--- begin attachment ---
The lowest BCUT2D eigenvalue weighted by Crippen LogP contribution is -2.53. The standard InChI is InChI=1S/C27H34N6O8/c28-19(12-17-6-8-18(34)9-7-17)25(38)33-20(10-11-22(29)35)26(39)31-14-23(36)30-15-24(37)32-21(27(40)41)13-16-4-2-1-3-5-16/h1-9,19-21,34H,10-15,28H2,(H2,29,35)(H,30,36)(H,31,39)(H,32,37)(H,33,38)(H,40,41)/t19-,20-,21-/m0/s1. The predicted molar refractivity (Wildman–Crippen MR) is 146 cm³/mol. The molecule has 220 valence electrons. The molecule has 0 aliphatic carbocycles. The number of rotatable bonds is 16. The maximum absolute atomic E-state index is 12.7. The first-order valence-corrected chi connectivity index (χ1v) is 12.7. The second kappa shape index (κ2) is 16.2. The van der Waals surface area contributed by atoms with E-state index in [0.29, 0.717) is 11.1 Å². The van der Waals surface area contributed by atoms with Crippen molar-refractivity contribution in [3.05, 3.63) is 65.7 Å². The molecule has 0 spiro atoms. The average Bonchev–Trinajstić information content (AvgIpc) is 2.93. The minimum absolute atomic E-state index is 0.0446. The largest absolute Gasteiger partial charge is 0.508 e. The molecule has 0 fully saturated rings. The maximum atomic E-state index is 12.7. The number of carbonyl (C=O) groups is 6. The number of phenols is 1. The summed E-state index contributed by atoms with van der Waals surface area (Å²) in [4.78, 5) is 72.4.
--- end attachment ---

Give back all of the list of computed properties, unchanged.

The lowest BCUT2D eigenvalue weighted by Crippen LogP contribution is -2.53. The standard InChI is InChI=1S/C27H34N6O8/c28-19(12-17-6-8-18(34)9-7-17)25(38)33-20(10-11-22(29)35)26(39)31-14-23(36)30-15-24(37)32-21(27(40)41)13-16-4-2-1-3-5-16/h1-9,19-21,34H,10-15,28H2,(H2,29,35)(H,30,36)(H,31,39)(H,32,37)(H,33,38)(H,40,41)/t19-,20-,21-/m0/s1. The predicted molar refractivity (Wildman–Crippen MR) is 146 cm³/mol. The molecule has 220 valence electrons. The molecule has 0 aliphatic carbocycles. The number of rotatable bonds is 16. The maximum absolute atomic E-state index is 12.7. The first-order valence-corrected chi connectivity index (χ1v) is 12.7. The second kappa shape index (κ2) is 16.2. The van der Waals surface area contributed by atoms with E-state index in [0.29, 0.717) is 11.1 Å². The van der Waals surface area contributed by atoms with Crippen molar-refractivity contribution in [3.05, 3.63) is 65.7 Å². The molecule has 0 spiro atoms. The average Bonchev–Trinajstić information content (AvgIpc) is 2.93. The minimum absolute atomic E-state index is 0.0446. The largest absolute Gasteiger partial charge is 0.508 e. The molecule has 0 fully saturated rings. The maximum atomic E-state index is 12.7. The number of carbonyl (C=O) groups is 6. The number of phenols is 1. The summed E-state index contributed by atoms with van der Waals surface area (Å²) in [4.78, 5) is 72.4.